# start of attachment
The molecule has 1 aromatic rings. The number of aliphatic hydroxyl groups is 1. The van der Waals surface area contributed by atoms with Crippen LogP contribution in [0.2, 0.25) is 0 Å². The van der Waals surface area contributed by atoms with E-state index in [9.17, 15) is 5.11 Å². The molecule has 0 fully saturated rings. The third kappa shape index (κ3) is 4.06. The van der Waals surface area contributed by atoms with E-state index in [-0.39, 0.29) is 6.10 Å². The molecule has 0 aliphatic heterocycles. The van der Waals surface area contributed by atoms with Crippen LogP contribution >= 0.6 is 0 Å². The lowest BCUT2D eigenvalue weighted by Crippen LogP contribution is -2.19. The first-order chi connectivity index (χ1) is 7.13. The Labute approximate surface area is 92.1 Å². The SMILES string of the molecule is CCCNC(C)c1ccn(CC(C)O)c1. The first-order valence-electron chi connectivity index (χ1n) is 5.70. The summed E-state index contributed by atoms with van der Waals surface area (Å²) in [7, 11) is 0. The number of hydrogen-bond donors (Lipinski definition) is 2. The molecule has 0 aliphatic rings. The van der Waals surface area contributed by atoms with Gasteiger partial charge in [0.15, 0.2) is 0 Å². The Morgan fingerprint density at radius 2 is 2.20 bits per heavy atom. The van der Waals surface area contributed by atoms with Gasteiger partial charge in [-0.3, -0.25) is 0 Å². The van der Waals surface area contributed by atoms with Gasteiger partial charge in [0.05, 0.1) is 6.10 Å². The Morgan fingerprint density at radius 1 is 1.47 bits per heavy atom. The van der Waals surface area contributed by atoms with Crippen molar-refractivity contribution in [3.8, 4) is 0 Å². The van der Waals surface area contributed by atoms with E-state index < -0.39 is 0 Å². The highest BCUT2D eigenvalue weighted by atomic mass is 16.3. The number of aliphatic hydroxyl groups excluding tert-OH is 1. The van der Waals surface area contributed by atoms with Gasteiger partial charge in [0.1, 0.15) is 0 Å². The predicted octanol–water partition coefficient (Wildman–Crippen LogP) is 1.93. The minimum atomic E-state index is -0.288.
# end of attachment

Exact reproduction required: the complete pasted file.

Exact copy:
The molecule has 1 aromatic rings. The number of aliphatic hydroxyl groups is 1. The van der Waals surface area contributed by atoms with Crippen LogP contribution in [0.2, 0.25) is 0 Å². The van der Waals surface area contributed by atoms with E-state index in [9.17, 15) is 5.11 Å². The molecule has 0 fully saturated rings. The third kappa shape index (κ3) is 4.06. The van der Waals surface area contributed by atoms with E-state index in [-0.39, 0.29) is 6.10 Å². The molecule has 0 aliphatic heterocycles. The van der Waals surface area contributed by atoms with Crippen LogP contribution >= 0.6 is 0 Å². The lowest BCUT2D eigenvalue weighted by Crippen LogP contribution is -2.19. The first-order chi connectivity index (χ1) is 7.13. The Labute approximate surface area is 92.1 Å². The SMILES string of the molecule is CCCNC(C)c1ccn(CC(C)O)c1. The first-order valence-electron chi connectivity index (χ1n) is 5.70. The summed E-state index contributed by atoms with van der Waals surface area (Å²) in [7, 11) is 0. The number of hydrogen-bond donors (Lipinski definition) is 2. The molecule has 0 aliphatic rings. The van der Waals surface area contributed by atoms with Gasteiger partial charge in [0.15, 0.2) is 0 Å². The Morgan fingerprint density at radius 2 is 2.20 bits per heavy atom. The van der Waals surface area contributed by atoms with Gasteiger partial charge in [-0.3, -0.25) is 0 Å². The van der Waals surface area contributed by atoms with Gasteiger partial charge in [0.05, 0.1) is 6.10 Å². The Morgan fingerprint density at radius 1 is 1.47 bits per heavy atom. The van der Waals surface area contributed by atoms with Crippen molar-refractivity contribution in [3.8, 4) is 0 Å². The van der Waals surface area contributed by atoms with E-state index < -0.39 is 0 Å². The highest BCUT2D eigenvalue weighted by atomic mass is 16.3. The number of aliphatic hydroxyl groups excluding tert-OH is 1. The van der Waals surface area contributed by atoms with Gasteiger partial charge in [0.1, 0.15) is 0 Å². The predicted octanol–water partition coefficient (Wildman–Crippen LogP) is 1.93. The minimum atomic E-state index is -0.288.